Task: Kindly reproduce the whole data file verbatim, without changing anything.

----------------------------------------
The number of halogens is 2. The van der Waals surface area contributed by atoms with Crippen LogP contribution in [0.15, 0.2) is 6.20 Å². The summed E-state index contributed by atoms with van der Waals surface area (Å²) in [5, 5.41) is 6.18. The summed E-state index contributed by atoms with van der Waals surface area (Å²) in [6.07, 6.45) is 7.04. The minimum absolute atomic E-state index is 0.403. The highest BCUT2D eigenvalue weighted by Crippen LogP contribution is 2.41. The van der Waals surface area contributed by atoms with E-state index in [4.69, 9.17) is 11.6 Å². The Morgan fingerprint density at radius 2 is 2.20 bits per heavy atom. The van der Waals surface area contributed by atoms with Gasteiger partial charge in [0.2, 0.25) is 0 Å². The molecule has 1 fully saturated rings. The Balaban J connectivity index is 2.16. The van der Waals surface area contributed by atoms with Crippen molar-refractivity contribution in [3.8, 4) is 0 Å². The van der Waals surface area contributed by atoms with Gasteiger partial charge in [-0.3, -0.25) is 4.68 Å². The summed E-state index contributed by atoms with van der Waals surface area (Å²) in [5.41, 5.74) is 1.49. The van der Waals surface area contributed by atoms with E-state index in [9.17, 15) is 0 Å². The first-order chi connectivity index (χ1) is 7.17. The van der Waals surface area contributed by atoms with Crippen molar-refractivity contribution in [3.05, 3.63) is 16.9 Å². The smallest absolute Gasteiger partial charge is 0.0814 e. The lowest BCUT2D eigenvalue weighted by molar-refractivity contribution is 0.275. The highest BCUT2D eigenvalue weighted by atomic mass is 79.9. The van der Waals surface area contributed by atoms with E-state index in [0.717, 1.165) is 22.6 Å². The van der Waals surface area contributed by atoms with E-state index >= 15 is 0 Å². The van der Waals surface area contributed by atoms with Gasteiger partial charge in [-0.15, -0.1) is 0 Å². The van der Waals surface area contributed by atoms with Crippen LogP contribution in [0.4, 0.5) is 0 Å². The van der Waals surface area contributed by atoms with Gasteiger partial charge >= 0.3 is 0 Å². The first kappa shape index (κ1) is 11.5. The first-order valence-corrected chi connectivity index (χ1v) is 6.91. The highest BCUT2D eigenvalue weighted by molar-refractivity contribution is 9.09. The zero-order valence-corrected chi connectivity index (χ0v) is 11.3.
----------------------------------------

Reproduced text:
The number of halogens is 2. The van der Waals surface area contributed by atoms with Crippen LogP contribution in [0.15, 0.2) is 6.20 Å². The summed E-state index contributed by atoms with van der Waals surface area (Å²) in [5, 5.41) is 6.18. The summed E-state index contributed by atoms with van der Waals surface area (Å²) in [6.07, 6.45) is 7.04. The minimum absolute atomic E-state index is 0.403. The highest BCUT2D eigenvalue weighted by Crippen LogP contribution is 2.41. The van der Waals surface area contributed by atoms with E-state index in [4.69, 9.17) is 11.6 Å². The Morgan fingerprint density at radius 2 is 2.20 bits per heavy atom. The van der Waals surface area contributed by atoms with Gasteiger partial charge in [0.2, 0.25) is 0 Å². The molecule has 1 fully saturated rings. The Balaban J connectivity index is 2.16. The van der Waals surface area contributed by atoms with Crippen molar-refractivity contribution in [3.8, 4) is 0 Å². The van der Waals surface area contributed by atoms with Gasteiger partial charge in [-0.3, -0.25) is 4.68 Å². The summed E-state index contributed by atoms with van der Waals surface area (Å²) in [5.41, 5.74) is 1.49. The van der Waals surface area contributed by atoms with E-state index in [9.17, 15) is 0 Å². The first-order chi connectivity index (χ1) is 7.17. The van der Waals surface area contributed by atoms with Crippen molar-refractivity contribution in [3.05, 3.63) is 16.9 Å². The smallest absolute Gasteiger partial charge is 0.0814 e. The lowest BCUT2D eigenvalue weighted by molar-refractivity contribution is 0.275. The highest BCUT2D eigenvalue weighted by atomic mass is 79.9. The van der Waals surface area contributed by atoms with E-state index in [0.717, 1.165) is 22.6 Å². The van der Waals surface area contributed by atoms with E-state index >= 15 is 0 Å². The van der Waals surface area contributed by atoms with Gasteiger partial charge in [-0.15, -0.1) is 0 Å². The van der Waals surface area contributed by atoms with Crippen LogP contribution in [0.4, 0.5) is 0 Å². The van der Waals surface area contributed by atoms with Gasteiger partial charge >= 0.3 is 0 Å². The first kappa shape index (κ1) is 11.5. The first-order valence-corrected chi connectivity index (χ1v) is 6.91. The highest BCUT2D eigenvalue weighted by molar-refractivity contribution is 9.09. The zero-order valence-corrected chi connectivity index (χ0v) is 11.3.